We dragged ourselves away from the mountains and the second-to-very-few showers and started to head reluctantly north.  We made it as far as La Romieu, a perfectly formed village that was too pretty for even the best chocolate box.  La Romieu has a local legend about the woodman’s daughter, Angeline and her cats that saved the village.  Angeline loved her cats; however, in 1342 a terrible famine hit the village for many years and the locals were desperate enough to eat the local moggies with the exception of two that Angeline was allowed to hide in the attic.  When the famine ended and the crops again started to grow, these were quickly eaten by the rat population that had multiplied unchecked with the lack of cats.  Fortunately, Angeline’s two cats had had kittens and these cats were able to chase and kill the rats, thus saving the village from further starvation.  Now stone sculptures of cats can be found on window ledges and walls, charmingly sleeping and creeping around the village.

Brantome on the river Drome
The countryside around La Romieu is undulating and dotted with large farmhouses and rural villas but is mostly fields of cereals and fruit trees and woodland.  We followed one of the local way-marked walks and after meeting a couple of groups of pilgrims on their way to Santiago Compostela near to La Romieu we didn’t meet anyone else for over 10kms.  The Collegiate Church in La Romieu is on the pilgrim route and is a World Heritage Site.

Heading even further north we crossed the rivers we had met in the Massif Central; we crossed the Garonne in Agen, the Lot in the pretty market town of Villeneuve-sur-Lot and the Dordogne in wine soaked Bergerac.  We crossed Bastide country; these fortified towns generally from around the 13th Century all originally followed a similar design with a fortified rampart and a central square surrounded by arcades.  Some of these Bastides have survived more complete than others.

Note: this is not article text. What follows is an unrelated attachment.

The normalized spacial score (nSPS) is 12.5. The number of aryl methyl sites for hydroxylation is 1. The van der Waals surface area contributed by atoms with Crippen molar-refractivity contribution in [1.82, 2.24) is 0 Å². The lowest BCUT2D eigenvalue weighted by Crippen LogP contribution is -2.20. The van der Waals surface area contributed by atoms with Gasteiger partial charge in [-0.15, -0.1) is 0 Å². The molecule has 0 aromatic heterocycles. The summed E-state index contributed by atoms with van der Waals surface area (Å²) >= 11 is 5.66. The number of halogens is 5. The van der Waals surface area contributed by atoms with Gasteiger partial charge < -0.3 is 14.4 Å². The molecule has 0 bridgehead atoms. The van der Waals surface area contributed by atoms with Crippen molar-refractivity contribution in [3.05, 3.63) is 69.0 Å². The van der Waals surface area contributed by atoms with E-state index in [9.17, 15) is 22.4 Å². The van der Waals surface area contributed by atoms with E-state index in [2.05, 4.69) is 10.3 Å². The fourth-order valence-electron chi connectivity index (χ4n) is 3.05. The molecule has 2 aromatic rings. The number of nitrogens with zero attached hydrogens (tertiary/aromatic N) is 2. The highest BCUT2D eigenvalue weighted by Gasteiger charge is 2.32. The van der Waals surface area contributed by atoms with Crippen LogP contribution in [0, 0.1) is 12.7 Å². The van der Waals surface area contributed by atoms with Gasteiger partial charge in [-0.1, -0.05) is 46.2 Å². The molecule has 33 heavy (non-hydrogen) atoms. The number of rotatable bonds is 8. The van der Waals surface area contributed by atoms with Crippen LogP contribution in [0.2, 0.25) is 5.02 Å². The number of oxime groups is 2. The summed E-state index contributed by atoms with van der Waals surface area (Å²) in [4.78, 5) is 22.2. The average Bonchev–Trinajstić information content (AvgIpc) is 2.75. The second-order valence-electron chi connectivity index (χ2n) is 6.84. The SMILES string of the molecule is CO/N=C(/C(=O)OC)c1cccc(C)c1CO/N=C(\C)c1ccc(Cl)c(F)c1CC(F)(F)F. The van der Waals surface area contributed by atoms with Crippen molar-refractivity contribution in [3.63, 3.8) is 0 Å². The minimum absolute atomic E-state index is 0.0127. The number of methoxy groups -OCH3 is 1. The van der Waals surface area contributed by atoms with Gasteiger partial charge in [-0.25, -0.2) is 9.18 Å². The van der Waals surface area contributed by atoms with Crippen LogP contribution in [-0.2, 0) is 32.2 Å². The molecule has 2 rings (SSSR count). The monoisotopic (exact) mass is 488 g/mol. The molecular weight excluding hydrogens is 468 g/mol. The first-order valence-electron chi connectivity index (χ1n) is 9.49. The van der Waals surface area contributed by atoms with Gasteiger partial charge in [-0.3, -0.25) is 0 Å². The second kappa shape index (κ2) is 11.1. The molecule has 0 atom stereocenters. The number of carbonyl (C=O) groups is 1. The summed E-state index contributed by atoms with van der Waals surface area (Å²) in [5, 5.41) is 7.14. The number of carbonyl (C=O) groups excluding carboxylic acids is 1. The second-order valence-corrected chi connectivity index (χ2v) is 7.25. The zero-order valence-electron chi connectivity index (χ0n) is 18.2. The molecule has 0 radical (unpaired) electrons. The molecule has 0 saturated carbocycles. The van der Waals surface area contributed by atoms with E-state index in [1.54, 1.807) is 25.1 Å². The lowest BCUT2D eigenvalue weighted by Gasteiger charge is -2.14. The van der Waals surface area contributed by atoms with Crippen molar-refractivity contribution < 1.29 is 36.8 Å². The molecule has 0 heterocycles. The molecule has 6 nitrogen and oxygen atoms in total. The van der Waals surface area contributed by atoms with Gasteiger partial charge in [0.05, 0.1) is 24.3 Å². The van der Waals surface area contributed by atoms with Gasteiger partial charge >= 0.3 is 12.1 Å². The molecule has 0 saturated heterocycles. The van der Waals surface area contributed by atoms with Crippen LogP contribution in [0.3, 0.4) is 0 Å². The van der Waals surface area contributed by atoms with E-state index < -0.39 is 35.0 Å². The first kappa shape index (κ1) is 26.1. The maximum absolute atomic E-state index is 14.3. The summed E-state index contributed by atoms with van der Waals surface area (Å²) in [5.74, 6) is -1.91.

Saturday, 21 June 2014

Through France to the Pyrenees Five: Posh Showers and Pilgrims

We tore ourselves away from the lentils and volcanoes and made it to the Pyrenees.  OsmAnd told us our altitude as we drove past Lourdes and climbed up the mountain road to Gavarnie.  The air was cooler at around 1,300m above sea level and in the evening it was soon long-trousers and jumpers weather; items of clothing we had banished to the back of the wardrobe since leaving England.

Anthony looking over to the Cirque de Gavarnie
During the daytime it was back in to shorts in the sunshine and we have to say that the Cirque de Gavarnie is the most spectacular natural World Heritage Site we have seen yet.  We walked up to 1700m to an alpine meadow viewpoint above the Cirque de Gavarnie on a less travelled route that we had to ourselves.  We enjoyed our picnic with a ring-side seat over the valley, entertained by the Alpine Choughs and the Griffon Vultures above our heads and then we crossed fast flowing glacial streams and walked through woodland down to the bowl of the Cirque itself.  Here there is a hotel and a terrace that has a spectacular view of the Cirque and is just the place to enjoy a beer (€8 for two being as you ask).  We took the easy route back down to the village with the other pilgrims and resisted the temptation to buy a fluffy whistling marmot in the gift shops.

We retreated back down to the valley for some cycling, as the Col du Tourmalet is still not open.  We chose an ACSI camp site in Argeles-Gazost next to the Voie Verte that follows the Gave de Pau valley.  We were surprised to find the camp site very busy so early in the season and we are not sure if the attraction is the proximity to Lourdes, the entertaining rabbits on the site or the plush shower rooms that wouldn’t look out of place in a four star hotel.  Each shower room is individually designed and the poshest has a sink set in a boulder.  The site also has a series of swimming pools, including a circular rapids section and swimming against the current was hard work.  The camp site bar is showing the football every evening and we watched France resoundingly beat Switzerland 5-2.